Due to this, the police felt they would have to continue questioning Smith. Even though the intermittent questioning during the 13-hour and 20-minute detention period prior to confession must have tired Smith, we have to keep in mind that reasonable police interrogation is permissible conduct. The interrogation did not sap Smith's physical and mental resistance so as to overcome his free will. When Detective DeLisle obtained an acknowledgment of the confession from Smith, he had not utilized physical force or mental machinations in order to overbear petitioner's capacity for self-determination. We must remember at this point petitioner had an attorney and had been told not to sign anything. But Smith orally acknowledged the veracity of the statement DeLisle presented to him -- the stenographer's transcript of the questions and answers constituting Smith's confession of March 6, 1957.
Petitioner alleges in the tenth category that the trial court abridged his constitutional safeguards as it failed to allow the jury to reconsider the voluntary nature of the confession after the trial judge had determined that it was voluntary. We find this argument to be without substance. At the time of the trial of petitioner Smith's case, the law of New Jersey was that the determination of voluntariness is for the court alone. State v. (Clarence) Smith, 32 N.J. 501, 546, 161 A.2d 520, 544 (1960). The United States Supreme Court has declared that the determination of the admissibility of a confession may be left to the trial judge or the jury, whatever is the local procedure. Rogers v. Richmond, 365 U.S. 534, 545, 81 S. Ct. 735, 5 L. Ed. 2d 760 (1961).
ISSUES RAISED IN PART IN THE STATE COURTS.
In the appeal from the trial court to the New Jersey Supreme Court, Categories 11 and 12 were raised in part. Because we have ruled that Edgar Smith has exhausted his available state remedies on the issues raised in the first appeal to the New Jersey Supreme Court, this court will examine the segments of points 11 and 12 that petitioner advanced before the New Jersey Supreme Court on appeal.
In the main, petitioner failed to present to the New Jersey courts the thrust of his eleventh point, namely, that the trial court failed to charge lawfully and properly on the petitioner's defenses. However, the New Jersey Supreme Court did consider a portion of this argument.
Edgar Smith claimed in his first appeal to the New Jersey Supreme Court that the trial court's charge was erroneous in that the charge removed from the consideration of the jury the question of reasonable doubt. Smith argued that reasonable doubt of his guilt would arise from consideration of evidence reflecting his claim of non-presence at the place and time of decedent's death. The New Jersey Supreme Court held otherwise, -- ruling that the breadth of the charge allowed the jury to consider all the factors affecting the question of reasonable doubt. State v. Smith, 27 N.J. 433, 454-455, 142 A.2d 890, 902-903 (1958). The relator's petition lacks clarity as to the specific intrusion of his constitutional guarantees engendered by the alleged improper charge. However, it is immaterial, as we are in agreement with the New Jersey Supreme Court's disposition of this point.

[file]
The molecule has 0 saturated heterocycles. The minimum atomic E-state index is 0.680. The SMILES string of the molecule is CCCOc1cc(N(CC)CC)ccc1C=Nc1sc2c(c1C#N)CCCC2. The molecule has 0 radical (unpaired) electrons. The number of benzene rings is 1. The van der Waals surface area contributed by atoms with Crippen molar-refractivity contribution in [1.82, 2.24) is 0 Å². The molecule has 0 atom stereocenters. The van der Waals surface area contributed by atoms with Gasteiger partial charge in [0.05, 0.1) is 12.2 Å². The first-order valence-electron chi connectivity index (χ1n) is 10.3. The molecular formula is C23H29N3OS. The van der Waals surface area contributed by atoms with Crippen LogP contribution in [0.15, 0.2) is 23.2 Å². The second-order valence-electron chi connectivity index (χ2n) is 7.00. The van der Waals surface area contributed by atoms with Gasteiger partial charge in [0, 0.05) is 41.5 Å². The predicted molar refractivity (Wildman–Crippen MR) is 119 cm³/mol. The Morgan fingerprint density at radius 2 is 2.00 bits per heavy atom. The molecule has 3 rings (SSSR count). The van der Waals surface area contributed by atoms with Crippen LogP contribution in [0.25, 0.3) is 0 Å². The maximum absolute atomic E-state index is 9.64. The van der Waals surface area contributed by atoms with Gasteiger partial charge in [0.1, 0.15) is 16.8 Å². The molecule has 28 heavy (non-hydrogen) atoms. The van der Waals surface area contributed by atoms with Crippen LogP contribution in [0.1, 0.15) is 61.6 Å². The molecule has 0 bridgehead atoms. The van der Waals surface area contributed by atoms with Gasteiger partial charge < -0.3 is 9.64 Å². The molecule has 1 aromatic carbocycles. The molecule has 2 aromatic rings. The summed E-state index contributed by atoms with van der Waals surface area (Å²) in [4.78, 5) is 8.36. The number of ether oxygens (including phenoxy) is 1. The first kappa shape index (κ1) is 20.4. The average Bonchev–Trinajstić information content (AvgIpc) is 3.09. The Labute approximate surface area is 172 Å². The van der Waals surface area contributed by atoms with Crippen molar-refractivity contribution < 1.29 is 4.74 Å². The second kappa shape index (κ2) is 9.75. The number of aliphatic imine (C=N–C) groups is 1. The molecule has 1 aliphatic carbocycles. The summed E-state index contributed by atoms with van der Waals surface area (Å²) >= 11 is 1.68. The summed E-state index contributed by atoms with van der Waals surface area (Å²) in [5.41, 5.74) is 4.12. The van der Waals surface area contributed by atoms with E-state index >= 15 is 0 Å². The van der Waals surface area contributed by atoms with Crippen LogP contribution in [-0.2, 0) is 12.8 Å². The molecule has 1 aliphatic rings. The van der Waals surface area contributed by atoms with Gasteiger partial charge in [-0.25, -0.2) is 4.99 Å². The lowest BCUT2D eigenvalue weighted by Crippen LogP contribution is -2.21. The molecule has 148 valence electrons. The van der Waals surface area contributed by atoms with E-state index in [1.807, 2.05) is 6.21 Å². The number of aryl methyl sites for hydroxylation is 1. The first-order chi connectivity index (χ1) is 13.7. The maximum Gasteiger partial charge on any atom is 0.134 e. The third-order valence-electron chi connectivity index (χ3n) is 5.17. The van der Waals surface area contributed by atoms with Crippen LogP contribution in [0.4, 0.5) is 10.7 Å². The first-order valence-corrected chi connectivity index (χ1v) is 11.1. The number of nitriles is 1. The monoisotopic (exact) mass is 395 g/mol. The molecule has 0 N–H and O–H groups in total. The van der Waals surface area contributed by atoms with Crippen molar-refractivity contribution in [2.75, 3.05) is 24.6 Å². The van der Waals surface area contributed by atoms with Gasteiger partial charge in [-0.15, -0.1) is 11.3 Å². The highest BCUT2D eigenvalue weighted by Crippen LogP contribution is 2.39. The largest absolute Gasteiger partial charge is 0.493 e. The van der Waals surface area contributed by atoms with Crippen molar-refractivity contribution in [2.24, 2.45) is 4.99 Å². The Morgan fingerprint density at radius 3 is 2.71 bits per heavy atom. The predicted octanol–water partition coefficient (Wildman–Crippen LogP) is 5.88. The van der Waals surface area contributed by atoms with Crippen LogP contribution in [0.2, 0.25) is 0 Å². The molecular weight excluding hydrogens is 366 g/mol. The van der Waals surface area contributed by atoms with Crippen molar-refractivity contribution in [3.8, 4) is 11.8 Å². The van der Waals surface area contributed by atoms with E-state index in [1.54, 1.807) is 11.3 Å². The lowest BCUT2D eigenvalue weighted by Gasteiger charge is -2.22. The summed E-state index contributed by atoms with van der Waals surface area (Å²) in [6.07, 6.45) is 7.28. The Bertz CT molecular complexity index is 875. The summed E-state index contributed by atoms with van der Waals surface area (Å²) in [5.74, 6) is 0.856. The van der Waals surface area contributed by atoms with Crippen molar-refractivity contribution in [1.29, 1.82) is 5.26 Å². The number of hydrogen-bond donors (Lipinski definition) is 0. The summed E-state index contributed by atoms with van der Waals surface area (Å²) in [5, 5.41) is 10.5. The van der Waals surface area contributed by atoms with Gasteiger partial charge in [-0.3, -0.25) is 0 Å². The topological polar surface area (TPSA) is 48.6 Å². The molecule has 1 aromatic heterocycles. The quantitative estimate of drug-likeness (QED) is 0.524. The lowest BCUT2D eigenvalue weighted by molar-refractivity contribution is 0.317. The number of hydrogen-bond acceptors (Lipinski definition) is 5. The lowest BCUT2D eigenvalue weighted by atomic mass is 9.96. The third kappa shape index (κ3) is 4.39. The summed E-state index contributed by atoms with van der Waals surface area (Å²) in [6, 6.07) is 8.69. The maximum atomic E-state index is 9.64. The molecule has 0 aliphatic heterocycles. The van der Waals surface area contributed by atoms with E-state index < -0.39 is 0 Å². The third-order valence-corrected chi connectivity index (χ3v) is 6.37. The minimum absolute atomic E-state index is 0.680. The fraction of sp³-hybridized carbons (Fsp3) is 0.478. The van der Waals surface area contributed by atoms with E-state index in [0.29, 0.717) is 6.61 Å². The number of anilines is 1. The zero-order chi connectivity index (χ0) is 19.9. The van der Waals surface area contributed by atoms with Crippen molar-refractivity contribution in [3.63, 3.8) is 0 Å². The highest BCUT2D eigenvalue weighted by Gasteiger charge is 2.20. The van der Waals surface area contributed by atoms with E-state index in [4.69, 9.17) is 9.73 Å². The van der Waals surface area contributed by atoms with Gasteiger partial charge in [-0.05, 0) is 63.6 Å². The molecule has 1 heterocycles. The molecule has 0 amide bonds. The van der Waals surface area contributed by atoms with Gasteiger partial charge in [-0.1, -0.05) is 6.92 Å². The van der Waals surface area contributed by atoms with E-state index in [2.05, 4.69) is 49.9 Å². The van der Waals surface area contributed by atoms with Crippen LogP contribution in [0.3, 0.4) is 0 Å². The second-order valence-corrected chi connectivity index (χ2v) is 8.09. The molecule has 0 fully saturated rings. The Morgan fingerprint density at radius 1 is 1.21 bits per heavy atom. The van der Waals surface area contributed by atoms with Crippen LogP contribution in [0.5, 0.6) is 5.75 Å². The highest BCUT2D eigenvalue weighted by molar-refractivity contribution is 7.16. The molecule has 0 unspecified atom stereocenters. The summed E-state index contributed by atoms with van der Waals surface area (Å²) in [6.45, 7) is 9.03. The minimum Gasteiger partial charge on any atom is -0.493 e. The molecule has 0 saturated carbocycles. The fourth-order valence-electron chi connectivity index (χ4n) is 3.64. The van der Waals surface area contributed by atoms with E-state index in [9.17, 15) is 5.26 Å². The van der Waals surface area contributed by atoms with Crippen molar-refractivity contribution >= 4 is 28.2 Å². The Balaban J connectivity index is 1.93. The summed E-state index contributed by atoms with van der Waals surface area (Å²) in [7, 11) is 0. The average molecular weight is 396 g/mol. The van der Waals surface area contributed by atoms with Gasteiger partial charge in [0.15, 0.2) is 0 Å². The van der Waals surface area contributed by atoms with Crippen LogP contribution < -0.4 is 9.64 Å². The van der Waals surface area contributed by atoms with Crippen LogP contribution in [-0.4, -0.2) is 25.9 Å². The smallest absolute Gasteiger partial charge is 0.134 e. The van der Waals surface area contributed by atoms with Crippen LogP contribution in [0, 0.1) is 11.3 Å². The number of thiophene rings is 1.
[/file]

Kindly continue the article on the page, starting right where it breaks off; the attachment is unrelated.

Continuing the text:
We shall be unable to consider any other constitutional arguments put forth under petitioner's eleventh point. This is due to petitioner's failure to bring to the attention of the New Jersey courts any other arguments under this point. We must preclude ourselves from considering arguments on this point as there has not yet been such an exhaustion of state remedies as the policy of Section 2254 of Title 28 dictates.
The background of petitioner's twelfth point -- the charge of the trial court was erroneous in that the judge failed to charge all degrees of homicide including manslaughter -- resembles petitioner's eleventh point. As with the eleventh point, the petitions did not fully argue his entire twelfth point before the New Jersey courts, but just maintained in his first appeal that the judge's charge distinguishing between first and second degree murder was harmfully defective. The New Jersey Supreme Court held that the trial court correctly charged the distinction between first and second degree murder. State v. Smith, 27 N.J. 433, 453-454, 142 A.2d 890, 901-902 (1958). Examination of the record shows that the New Jersey appellate courts have never considered whether the judge should have charged the jury on manslaughter.
It is difficult to glean from the relator's brief exactly how an allegedly incorrect charge on homicide in the instant case has infringed his constitutional safeguards. However, we agree with the New Jersey Supreme Court that the trial court's explanation of the difference between elements necessary to constitute second degree murder and first degree murder was correct. State v. Smith, 27 N.J. 433, 142 A.2d 890 (1958). Therefore, there was no impairment of petitioner's constitutional right to a fair trial.
We shall be unable to consider any alleged constitutional violations that the trial court committed in its failure to charge the jury on manslaughter. This is due to petitioner's failure to bring this issue to the attention of the New Jersey courts.
We have examined relator Smith's petition for habeas corpus with due care. He offers many points as alleged argument for granting the Great Writ. We have discussed those we feel merit discussion, and it is our conclusion that there is no basis for allowing affirmative relief.
An Order may be presented in conformity with the views hereinabove expressed.